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World Press Freedom Day shows perils of journalism

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George Washington University

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World Press Freedom Day shows perils of journalism

What does freedom of the press mean today?

Carmen Collins

5.8.17

The Broadcasting Board of Governors (BBG) hosted a conversation with GWU's School of Media and Public Affairs on the importance of the freedom of the press and the role of international journalists on May 1.

Journalists from all over the world came to the event to speak about the dangers that they face on reporting issues such as Boko Haram, ISIS, and the civil war in Syria.

Director and CEO of BBG Jeffry Lansing, along with host Frank Sesno, director of the School of Media Public Affairs held a Q & A about how just starting international journalists should take care of themselves in dangerous situations as well as the new reality of being a journalist during the Trump Administration.

Panelists included Elise Labott, Global Affairs Correspondent of CNN, Michael Oreskes, Senior VP of News and Editorial Director of NPR, and David Smith, Washington Correspondent for The Guardian.

Discussing what Sesno dubbed as "an alternate, new reality" in the news landscape, the panelists reached a consensus that the modern media and its role in democracy is more important now than ever before.

"I think it's the most difficult time to be a journalist, probably since World War II. It's clear that many governments...some that we view as democracies where controlling the flow of information has become a tool for their government. They have made it extremely difficult, and in some cases, extremely dangerous to gather news," Michael Oreskes said.

"I think it's the most difficult time to be a journalist since World War II."

Labott reiterated this point and discussed how she and the rest of the CNN team are much more careful on how they report. Before the rise of social media and the accusations of false news, all she had to do was to fact-check and have credible sources. "It used to be that if we had the sources and checked our facts very carefully, that would be enough because the law was always on our side. It's not always on our side anymore," said Labott.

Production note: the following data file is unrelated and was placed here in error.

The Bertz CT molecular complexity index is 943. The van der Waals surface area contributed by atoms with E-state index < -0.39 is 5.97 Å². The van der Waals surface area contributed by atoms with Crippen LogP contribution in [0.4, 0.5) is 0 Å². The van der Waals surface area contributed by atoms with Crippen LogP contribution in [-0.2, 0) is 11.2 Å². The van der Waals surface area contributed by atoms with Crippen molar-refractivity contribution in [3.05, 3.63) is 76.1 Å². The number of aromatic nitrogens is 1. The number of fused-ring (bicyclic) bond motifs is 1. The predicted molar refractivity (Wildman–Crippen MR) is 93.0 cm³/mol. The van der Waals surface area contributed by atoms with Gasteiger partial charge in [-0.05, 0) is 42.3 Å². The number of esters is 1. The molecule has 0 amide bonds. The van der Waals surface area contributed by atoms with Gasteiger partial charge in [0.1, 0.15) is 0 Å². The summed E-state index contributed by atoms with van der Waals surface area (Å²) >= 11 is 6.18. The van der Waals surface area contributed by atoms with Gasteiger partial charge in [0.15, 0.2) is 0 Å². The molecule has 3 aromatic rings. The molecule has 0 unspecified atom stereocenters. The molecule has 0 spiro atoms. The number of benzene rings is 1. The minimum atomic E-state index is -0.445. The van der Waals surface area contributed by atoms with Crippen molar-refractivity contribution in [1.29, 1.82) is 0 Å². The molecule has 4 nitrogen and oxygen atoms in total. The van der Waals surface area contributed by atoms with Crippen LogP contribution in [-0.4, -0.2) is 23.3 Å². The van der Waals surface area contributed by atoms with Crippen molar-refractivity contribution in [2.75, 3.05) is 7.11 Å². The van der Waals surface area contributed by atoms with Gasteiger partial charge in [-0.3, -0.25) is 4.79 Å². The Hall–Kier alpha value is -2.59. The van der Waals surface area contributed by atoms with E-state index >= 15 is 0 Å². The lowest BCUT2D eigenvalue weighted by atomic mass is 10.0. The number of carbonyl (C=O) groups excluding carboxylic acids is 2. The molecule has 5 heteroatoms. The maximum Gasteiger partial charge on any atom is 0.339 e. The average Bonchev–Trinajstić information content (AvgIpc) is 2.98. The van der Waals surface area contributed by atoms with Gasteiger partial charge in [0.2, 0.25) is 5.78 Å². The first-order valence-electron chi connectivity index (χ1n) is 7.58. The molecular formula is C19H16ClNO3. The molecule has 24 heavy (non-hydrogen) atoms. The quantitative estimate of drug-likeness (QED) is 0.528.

"It used to be that if we had the sources and checked our facts very carefully, that would be enough because the law was always on our side. It's not always on our side anymore."

Lansing coined the term "weaponization of information" and how not just the Trump Administration, but the Kremlin questions what a fact really is. With the rise of social media, he said that thousands of internet trolls create "false narratives" that makes it difficult to give an audience the facts.

"It makes it all the more challenging for Voice of America, CNN, or NPR to really stand-up to a storm of disinformation and try to establish a set of clear facts," he said.

News organizations are fighting internet trolls at the local level too. Big news organization like NPR must also do this even where news gathering and reporting is seen. Oreskes said that local journalists get the people in their community to listen and pay attention to the news being published.

Nowadays, many news editors and journalists are wary of intimidation that comes from social media and from opposition forces that don't want stories to be published that could reveal corruption, murder, rape, and more. Journalists abroad and at the local level, face death, jail and violation of human rights for attempting to a publish a story that would reveal the truth.

This isn't happening just in Ukraine or Angola, but in the United States of America, where the leader of the free world, the president, endangers one of the most important institutions that allows for democracy to flourish.

As Sesno said, "When the president of the United States refers to journalists as 'enemies of the people' that is a very concerning thing that enables others to not only say it, but to act on it."

"When the president of the United States refers to journalists as "enemies of the people" that is a very concerning thing that enables others to not only say it, but to act on it," Sesno said.

What does this say about the future journalism? It is a dangerous field, but in order to preserve democracy and basic human rights, a robust free press is needed.

After hearing the panelists speak, it became clear that as a budding journalist, it's going to be hard for me to cover stories without some kind of opposition from any type of government, even the United States.

Listening in on the panelists, I realized that even though there are many obstacles that journalists face, we need many young, brave journalists to hold institutions and powerful people accountable. This is especially relevant when President Trump views the media as the enemy, not as an institution for democracy.


Video from the Broadcasting Board of Governors